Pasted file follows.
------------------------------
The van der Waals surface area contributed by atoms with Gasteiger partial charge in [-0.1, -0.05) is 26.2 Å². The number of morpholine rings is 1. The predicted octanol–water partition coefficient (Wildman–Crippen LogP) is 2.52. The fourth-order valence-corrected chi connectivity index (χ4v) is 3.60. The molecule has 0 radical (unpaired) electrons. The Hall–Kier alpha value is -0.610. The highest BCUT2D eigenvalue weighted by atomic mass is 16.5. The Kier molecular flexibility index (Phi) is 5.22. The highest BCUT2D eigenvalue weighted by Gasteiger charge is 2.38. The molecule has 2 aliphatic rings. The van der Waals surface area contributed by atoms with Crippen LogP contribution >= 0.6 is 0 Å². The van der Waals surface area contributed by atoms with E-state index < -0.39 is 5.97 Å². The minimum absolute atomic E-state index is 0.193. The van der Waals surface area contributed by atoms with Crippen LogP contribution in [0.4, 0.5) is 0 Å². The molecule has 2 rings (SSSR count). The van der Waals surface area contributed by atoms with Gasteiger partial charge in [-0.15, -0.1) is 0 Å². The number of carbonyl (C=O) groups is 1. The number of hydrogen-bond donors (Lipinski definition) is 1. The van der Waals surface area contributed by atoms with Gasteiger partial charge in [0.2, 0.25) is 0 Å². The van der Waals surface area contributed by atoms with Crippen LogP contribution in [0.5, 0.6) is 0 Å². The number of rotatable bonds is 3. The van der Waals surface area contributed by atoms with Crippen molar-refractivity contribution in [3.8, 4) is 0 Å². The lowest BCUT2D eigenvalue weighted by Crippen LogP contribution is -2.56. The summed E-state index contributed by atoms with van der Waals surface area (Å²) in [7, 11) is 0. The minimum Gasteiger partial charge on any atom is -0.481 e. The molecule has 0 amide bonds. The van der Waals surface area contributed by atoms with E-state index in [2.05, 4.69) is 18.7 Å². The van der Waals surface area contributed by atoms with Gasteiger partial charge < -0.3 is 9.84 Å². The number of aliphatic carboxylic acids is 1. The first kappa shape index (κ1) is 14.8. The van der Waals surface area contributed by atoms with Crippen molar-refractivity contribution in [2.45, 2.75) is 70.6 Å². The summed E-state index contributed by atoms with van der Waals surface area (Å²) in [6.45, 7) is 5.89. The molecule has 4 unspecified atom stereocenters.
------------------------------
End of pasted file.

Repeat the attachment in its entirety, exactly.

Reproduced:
The van der Waals surface area contributed by atoms with Gasteiger partial charge in [-0.1, -0.05) is 26.2 Å². The number of morpholine rings is 1. The predicted octanol–water partition coefficient (Wildman–Crippen LogP) is 2.52. The fourth-order valence-corrected chi connectivity index (χ4v) is 3.60. The molecule has 0 radical (unpaired) electrons. The Hall–Kier alpha value is -0.610. The highest BCUT2D eigenvalue weighted by atomic mass is 16.5. The Kier molecular flexibility index (Phi) is 5.22. The highest BCUT2D eigenvalue weighted by Gasteiger charge is 2.38. The molecule has 2 aliphatic rings. The van der Waals surface area contributed by atoms with Crippen LogP contribution >= 0.6 is 0 Å². The van der Waals surface area contributed by atoms with E-state index < -0.39 is 5.97 Å². The minimum absolute atomic E-state index is 0.193. The van der Waals surface area contributed by atoms with Crippen LogP contribution in [0.4, 0.5) is 0 Å². The molecule has 2 rings (SSSR count). The van der Waals surface area contributed by atoms with Gasteiger partial charge in [-0.15, -0.1) is 0 Å². The number of carbonyl (C=O) groups is 1. The number of hydrogen-bond donors (Lipinski definition) is 1. The van der Waals surface area contributed by atoms with Gasteiger partial charge in [0.2, 0.25) is 0 Å². The van der Waals surface area contributed by atoms with Crippen LogP contribution in [0.5, 0.6) is 0 Å². The number of rotatable bonds is 3. The van der Waals surface area contributed by atoms with Crippen molar-refractivity contribution in [3.8, 4) is 0 Å². The lowest BCUT2D eigenvalue weighted by Crippen LogP contribution is -2.56. The summed E-state index contributed by atoms with van der Waals surface area (Å²) in [7, 11) is 0. The minimum Gasteiger partial charge on any atom is -0.481 e. The molecule has 0 amide bonds. The van der Waals surface area contributed by atoms with E-state index in [2.05, 4.69) is 18.7 Å². The van der Waals surface area contributed by atoms with Gasteiger partial charge < -0.3 is 9.84 Å². The number of aliphatic carboxylic acids is 1. The first kappa shape index (κ1) is 14.8. The van der Waals surface area contributed by atoms with Crippen molar-refractivity contribution in [2.45, 2.75) is 70.6 Å². The summed E-state index contributed by atoms with van der Waals surface area (Å²) in [6.45, 7) is 5.89. The molecule has 4 unspecified atom stereocenters.